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Figure 1. Aly/aly mice are resistant to the development of EAE.

(A) EAE was induced by active immunization with MOG35–55/CFA in aly/aly (▿) and aly/+ (♦) mice. (B) EAE was induced by adoptive transfer of pathogenic T cells derived from MOG-immunized aly/aly or aly/+ donors into aly/aly or aly/+ recipients. aly/+ into aly/+: ▴, aly/+ into aly/aly: Δ, aly/aly into aly/+: •, and aly/aly into aly/aly: ○. Shown is a representative of two individual experiments (n≥5 mice/group)±SEM. (C) Aly/+ and aly/aly mice were injected with 20×106 CFSE-labeled splenocytes i.v. derived from 2D2 Tg mice and immunized s.c. with MOG35–55/CFA. At 4 dpi, splenocytes were analyzed by flow cytometry by gating on 2D2+ cells. Results are representative of two individual experiments (n = 2 mice/group).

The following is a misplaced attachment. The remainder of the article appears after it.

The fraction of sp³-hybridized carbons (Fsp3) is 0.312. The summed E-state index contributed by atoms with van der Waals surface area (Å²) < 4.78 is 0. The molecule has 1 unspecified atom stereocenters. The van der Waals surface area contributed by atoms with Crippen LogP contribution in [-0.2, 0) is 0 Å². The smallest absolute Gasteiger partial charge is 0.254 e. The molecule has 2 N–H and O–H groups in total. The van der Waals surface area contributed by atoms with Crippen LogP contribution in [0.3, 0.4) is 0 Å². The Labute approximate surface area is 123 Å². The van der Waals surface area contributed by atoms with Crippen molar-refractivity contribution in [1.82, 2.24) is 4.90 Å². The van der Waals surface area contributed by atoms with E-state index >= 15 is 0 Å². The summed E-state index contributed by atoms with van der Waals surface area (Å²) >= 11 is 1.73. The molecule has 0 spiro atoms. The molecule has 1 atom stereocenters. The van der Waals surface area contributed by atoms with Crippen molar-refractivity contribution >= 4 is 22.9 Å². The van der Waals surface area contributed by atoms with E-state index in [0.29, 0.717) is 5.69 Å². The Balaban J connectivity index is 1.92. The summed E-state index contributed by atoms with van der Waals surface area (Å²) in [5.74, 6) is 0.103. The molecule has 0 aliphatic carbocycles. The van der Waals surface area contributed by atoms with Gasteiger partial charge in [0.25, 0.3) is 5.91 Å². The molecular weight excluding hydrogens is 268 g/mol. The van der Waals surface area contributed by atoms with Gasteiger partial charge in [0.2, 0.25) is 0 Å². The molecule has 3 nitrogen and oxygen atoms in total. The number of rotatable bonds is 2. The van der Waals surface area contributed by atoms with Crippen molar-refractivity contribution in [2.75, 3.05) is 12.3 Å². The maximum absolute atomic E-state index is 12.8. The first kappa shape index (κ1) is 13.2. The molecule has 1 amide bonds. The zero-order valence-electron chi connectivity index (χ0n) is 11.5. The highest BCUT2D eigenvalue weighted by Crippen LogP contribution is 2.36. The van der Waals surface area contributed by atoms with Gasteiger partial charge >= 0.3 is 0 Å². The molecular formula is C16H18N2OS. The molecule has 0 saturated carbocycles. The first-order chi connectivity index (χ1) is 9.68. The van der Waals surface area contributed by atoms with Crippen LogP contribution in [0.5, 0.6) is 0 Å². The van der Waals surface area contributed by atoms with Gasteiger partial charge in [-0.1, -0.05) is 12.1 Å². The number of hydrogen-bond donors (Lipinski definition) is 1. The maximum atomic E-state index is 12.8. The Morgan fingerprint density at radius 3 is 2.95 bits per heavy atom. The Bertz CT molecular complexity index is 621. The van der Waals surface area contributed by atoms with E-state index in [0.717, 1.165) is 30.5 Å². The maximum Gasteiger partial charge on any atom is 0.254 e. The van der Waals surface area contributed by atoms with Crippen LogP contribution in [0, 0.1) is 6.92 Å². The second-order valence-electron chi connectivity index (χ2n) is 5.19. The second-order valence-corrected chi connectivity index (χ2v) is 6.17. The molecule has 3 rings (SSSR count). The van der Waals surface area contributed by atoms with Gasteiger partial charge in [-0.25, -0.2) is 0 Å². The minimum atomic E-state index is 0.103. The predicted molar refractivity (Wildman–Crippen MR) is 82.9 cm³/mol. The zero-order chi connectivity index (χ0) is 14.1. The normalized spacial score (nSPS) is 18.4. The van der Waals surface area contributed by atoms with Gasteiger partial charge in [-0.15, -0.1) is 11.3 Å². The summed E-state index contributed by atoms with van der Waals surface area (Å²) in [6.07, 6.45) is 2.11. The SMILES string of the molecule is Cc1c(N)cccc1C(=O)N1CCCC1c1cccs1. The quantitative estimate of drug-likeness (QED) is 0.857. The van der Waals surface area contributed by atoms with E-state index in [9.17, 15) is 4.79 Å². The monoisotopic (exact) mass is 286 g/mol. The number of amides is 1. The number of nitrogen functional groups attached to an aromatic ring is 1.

doi:10.1371/journal.pbio.1000109.g001

To assess the capacity of LN-less mice to initiate T cell expansion in response to s.c.-delivered Ag, CFSE-labeled TcR Tg T cells (2D2) specific for the encephalitogenic MOG35–55 peptide [18] were adoptively transferred into either aly/aly or aly/+ mice prior to immunization with their cognate Ag. After 4 d, splenocytes were analyzed for T cell expansion by flow cytometry (Figure 1C). Ag-specific T cell proliferation can be observed in aly/aly mice; however, they display slightly delayed kinetics in comparison to aly/+ mice. Similar results were obtained with Ovalbumin (OVA) TcR Tg T cells (OTII) transferred into aly/aly and aly/+ mice (unpublished data), indicating that T cell expansion can be initiated independent of SLTs, whereas efficient effector function is dependent on the microenvironment provided by SLTs.

Induction of Productive T Cell Immunity in the Absence of SLTs